IDENTITY Insight: Unfolding the Visual Narrative, curated by Eleana Del Rio
This show features the work of ten Koplin Del Rio artists and completes the series of three IDENTITY exhibitions introducing the gallery’s artists to a Seattle audience. Curator Eleana Del Rio grouped these artists together because they share a common interest in pictorial narrative. They all invite the viewer to interact with the imagery and engage with the work in a manner that allows two narratives—both the artist’s and the viewer’s—to play out over time.
Featuring David Bailin, Eric Beltz, Shay Bredimus, Wes Christensen(1949-2015), Josh Dorman, Tim Lowly, Michelle Muldrow, Len Paschoal, Fred Stonehouse, and Yuriko Yamaguchi
November 3 – December 23, 2016
Opening Reception: First Thursday, November 3, 6 – 8pm
Artist Interview #59: Michelle Muldrow
1. What is your ideal working environment? – space, music, lighting, etc.
My ideal environment has light. Space is nice, but having good light is what I treasure most and is most difficult to find when landing an ideal studio. I always have music playing, it helps me zone out and just focus on painting. My most favorite studios have trains nearby, seeing and hearing the trains puts me in a wonderful creative headspace.
2. Is there a specific motivator in getting you into the studio? – after morning news? coffee? after family is asleep at night?
Deadlines and coffee
3. What is your preferred medium? Do you work on one project at a time or several?
I change my medium according to series. I pay attention to how the materials best convey and translate the conceptual and emotional content of the work. I usually swing between casein paint on clay panel and gouache on paper, but I have some bodies of work in acrylic. I rarely work in oil, since I prefer to layer and scrape and layer again, oil doesn’t really allow for the rapid way I work.
I always work on 4-6 pieces at once. I have found if I work on only one piece at a time,vI get too precious, I overthink. I like to feel like I am in the middle of a conversation, so working on many paintings all at once allows me to feel free and just paint.
4. Is there anything you would like to share as personal interests outside of the studio – outdoor activity, cooking, reading, museum/gallery hopping?
I am a singer/songwriter, so when I am not painting, I am recording, writing songs, singing and overall challenging the patience of my long suffering family.
5. In what way is your work a reflection of “tradition by way of ‘method’”?
Coming from the perspective of a landscape painter, I like to play with the tradition and history of landscape painting and push what defines landscape painting. Depending on the series, I factor in how it is sourced (mapping? photos? interiors? exteriors? plein air?) the method of painting (architectural drawings? acrylic/plastic? casein/kaolin/object? classical painting styles/gouache?) how we perceive place and how we experience our identity in relation to environment (interiors, exteriors, mapping imagery) then I explore how the images are displayed, (traditional mounted on the wall? organizing images using taxonomic schemata?) I suppose that is the best, albeit, broad answer to this question-I use the traditions of landscape painting as a departure point to explore what the experience of landscape and environment can be.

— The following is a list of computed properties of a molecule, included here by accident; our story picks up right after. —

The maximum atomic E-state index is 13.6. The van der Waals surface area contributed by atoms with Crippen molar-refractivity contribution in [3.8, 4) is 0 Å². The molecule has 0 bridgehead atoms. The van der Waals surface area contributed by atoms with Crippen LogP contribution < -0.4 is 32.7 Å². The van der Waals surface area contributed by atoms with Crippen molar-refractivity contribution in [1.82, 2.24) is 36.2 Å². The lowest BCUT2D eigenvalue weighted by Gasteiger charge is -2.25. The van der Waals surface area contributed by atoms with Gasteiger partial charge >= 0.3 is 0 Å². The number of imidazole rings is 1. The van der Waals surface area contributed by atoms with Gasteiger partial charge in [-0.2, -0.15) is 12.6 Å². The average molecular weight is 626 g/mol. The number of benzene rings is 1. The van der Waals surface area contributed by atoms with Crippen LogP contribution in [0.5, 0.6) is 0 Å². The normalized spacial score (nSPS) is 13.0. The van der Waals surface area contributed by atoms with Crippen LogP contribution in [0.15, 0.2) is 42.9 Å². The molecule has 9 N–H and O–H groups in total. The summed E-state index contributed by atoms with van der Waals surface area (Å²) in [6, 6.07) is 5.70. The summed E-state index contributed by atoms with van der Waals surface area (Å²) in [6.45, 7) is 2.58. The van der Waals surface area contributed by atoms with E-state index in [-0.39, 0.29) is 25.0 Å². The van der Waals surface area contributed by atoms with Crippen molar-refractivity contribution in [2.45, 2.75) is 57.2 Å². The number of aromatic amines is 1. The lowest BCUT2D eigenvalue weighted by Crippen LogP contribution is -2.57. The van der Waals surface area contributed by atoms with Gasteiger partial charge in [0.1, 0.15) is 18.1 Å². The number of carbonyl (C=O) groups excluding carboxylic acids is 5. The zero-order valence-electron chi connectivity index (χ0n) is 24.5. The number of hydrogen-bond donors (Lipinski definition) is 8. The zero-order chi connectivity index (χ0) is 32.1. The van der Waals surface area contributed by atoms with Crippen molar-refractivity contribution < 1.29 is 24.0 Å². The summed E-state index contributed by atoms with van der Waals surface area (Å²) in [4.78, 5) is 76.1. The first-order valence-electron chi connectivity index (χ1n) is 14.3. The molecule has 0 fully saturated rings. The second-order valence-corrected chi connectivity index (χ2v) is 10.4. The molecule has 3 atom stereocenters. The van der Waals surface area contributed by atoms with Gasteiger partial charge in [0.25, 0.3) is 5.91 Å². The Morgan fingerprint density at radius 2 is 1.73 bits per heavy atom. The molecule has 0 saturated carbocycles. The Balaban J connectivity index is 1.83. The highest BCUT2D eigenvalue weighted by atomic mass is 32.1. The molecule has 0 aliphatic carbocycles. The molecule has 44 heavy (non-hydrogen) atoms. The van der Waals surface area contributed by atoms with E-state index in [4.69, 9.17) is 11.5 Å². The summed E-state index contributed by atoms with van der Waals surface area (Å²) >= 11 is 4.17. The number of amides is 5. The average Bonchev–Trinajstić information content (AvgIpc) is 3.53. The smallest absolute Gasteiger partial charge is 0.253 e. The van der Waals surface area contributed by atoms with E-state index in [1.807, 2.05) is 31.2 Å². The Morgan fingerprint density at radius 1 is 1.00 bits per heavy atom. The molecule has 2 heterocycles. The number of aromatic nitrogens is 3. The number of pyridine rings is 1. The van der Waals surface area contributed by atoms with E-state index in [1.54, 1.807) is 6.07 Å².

6. With the examples of your work represented in IDENTITY Insight: Unfolding the Visual Narrative, are there any anecdotal notes that may give insight into your artist vision to a new viewer?
In my last body of work, “In Defense of Home” series, my paintings ventured into personal narrative and landscape, exploring the homes and locations that I lived as a child. Because these locations were on military bases, not everything was accessible via Google Maps, due to military security and classified areas and I became interested in Google Maps as a portal into how we view landscapes, our own nostalgia of places, and our own memories.
Soon after this exhibition, I knew I was planning to relocate to a new city/state, but I was not exactly sure which one (California? Seattle? Oregon?). In my practical research, I spent a lot of time checking out real estate listings and then investigating the neighborhoods on Google Maps. This modern experience is so different from how I navigated new neighborhoods when I was a child. Back then, I had to learn my neighborhood through walking, biking, cars, but now I have this resource where I can “walk” down foreign streets and become familiar with a place. And yet, the virtual experience is not the lived experience, things get truncated, places are incomplete, the perimeters around knowing and not knowing are still a layered experience of what is actually understood.I began painting these “mapped” environments as my experience with landscape was becoming more of a virtual experience and yet my knowledge felt as limited as these partial “maps”, I like that in addition to maps, I “felt” the presence of satellites, space. The technology that brings us these landscapes is also a layered process, from satellite views, to maps, to overhead street views and code…These paintings grew organically from my search for my “new home” and my relationships with landscape and my computer. I did eventually land in Portland.